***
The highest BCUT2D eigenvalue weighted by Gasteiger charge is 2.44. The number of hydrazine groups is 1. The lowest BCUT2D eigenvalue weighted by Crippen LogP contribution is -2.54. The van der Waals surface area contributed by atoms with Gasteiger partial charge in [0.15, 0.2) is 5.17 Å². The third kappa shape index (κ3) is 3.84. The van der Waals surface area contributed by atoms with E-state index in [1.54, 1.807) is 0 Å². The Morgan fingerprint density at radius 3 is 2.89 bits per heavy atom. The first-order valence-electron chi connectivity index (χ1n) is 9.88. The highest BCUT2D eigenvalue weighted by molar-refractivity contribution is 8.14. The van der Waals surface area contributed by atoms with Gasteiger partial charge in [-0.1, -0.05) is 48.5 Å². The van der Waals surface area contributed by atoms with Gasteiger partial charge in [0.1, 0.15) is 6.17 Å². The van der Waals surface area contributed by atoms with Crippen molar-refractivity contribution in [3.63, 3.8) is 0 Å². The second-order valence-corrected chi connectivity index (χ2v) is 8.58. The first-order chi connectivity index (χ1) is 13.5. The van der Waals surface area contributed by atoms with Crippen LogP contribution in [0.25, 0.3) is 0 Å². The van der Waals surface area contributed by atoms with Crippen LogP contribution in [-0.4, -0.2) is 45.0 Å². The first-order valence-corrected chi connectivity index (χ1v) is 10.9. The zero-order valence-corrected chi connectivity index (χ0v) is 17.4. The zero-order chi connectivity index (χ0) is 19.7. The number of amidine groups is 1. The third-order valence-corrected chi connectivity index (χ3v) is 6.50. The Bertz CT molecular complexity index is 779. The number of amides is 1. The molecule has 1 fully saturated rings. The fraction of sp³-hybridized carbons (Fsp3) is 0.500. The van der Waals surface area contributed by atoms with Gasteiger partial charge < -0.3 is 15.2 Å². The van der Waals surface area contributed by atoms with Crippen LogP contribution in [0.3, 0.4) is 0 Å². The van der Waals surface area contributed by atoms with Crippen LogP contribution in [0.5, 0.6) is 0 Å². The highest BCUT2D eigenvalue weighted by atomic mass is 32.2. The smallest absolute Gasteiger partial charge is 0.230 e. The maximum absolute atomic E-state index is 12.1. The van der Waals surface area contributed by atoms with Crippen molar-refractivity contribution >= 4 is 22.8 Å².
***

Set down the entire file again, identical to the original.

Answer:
The highest BCUT2D eigenvalue weighted by Gasteiger charge is 2.44. The number of hydrazine groups is 1. The lowest BCUT2D eigenvalue weighted by Crippen LogP contribution is -2.54. The van der Waals surface area contributed by atoms with Gasteiger partial charge in [0.15, 0.2) is 5.17 Å². The third kappa shape index (κ3) is 3.84. The van der Waals surface area contributed by atoms with E-state index in [1.54, 1.807) is 0 Å². The Morgan fingerprint density at radius 3 is 2.89 bits per heavy atom. The first-order valence-electron chi connectivity index (χ1n) is 9.88. The highest BCUT2D eigenvalue weighted by molar-refractivity contribution is 8.14. The van der Waals surface area contributed by atoms with Gasteiger partial charge in [-0.1, -0.05) is 48.5 Å². The van der Waals surface area contributed by atoms with Gasteiger partial charge in [0.1, 0.15) is 6.17 Å². The van der Waals surface area contributed by atoms with Crippen molar-refractivity contribution in [3.63, 3.8) is 0 Å². The second-order valence-corrected chi connectivity index (χ2v) is 8.58. The first-order chi connectivity index (χ1) is 13.5. The van der Waals surface area contributed by atoms with Crippen LogP contribution in [0.25, 0.3) is 0 Å². The van der Waals surface area contributed by atoms with Crippen LogP contribution in [-0.4, -0.2) is 45.0 Å². The first-order valence-corrected chi connectivity index (χ1v) is 10.9. The zero-order valence-corrected chi connectivity index (χ0v) is 17.4. The zero-order chi connectivity index (χ0) is 19.7. The number of amidine groups is 1. The third-order valence-corrected chi connectivity index (χ3v) is 6.50. The Bertz CT molecular complexity index is 779. The number of amides is 1. The molecule has 1 fully saturated rings. The fraction of sp³-hybridized carbons (Fsp3) is 0.500. The van der Waals surface area contributed by atoms with Gasteiger partial charge < -0.3 is 15.2 Å². The van der Waals surface area contributed by atoms with Crippen LogP contribution in [0.3, 0.4) is 0 Å². The van der Waals surface area contributed by atoms with Crippen LogP contribution in [0.5, 0.6) is 0 Å². The highest BCUT2D eigenvalue weighted by atomic mass is 32.2. The smallest absolute Gasteiger partial charge is 0.230 e. The maximum absolute atomic E-state index is 12.1. The van der Waals surface area contributed by atoms with Crippen molar-refractivity contribution >= 4 is 22.8 Å².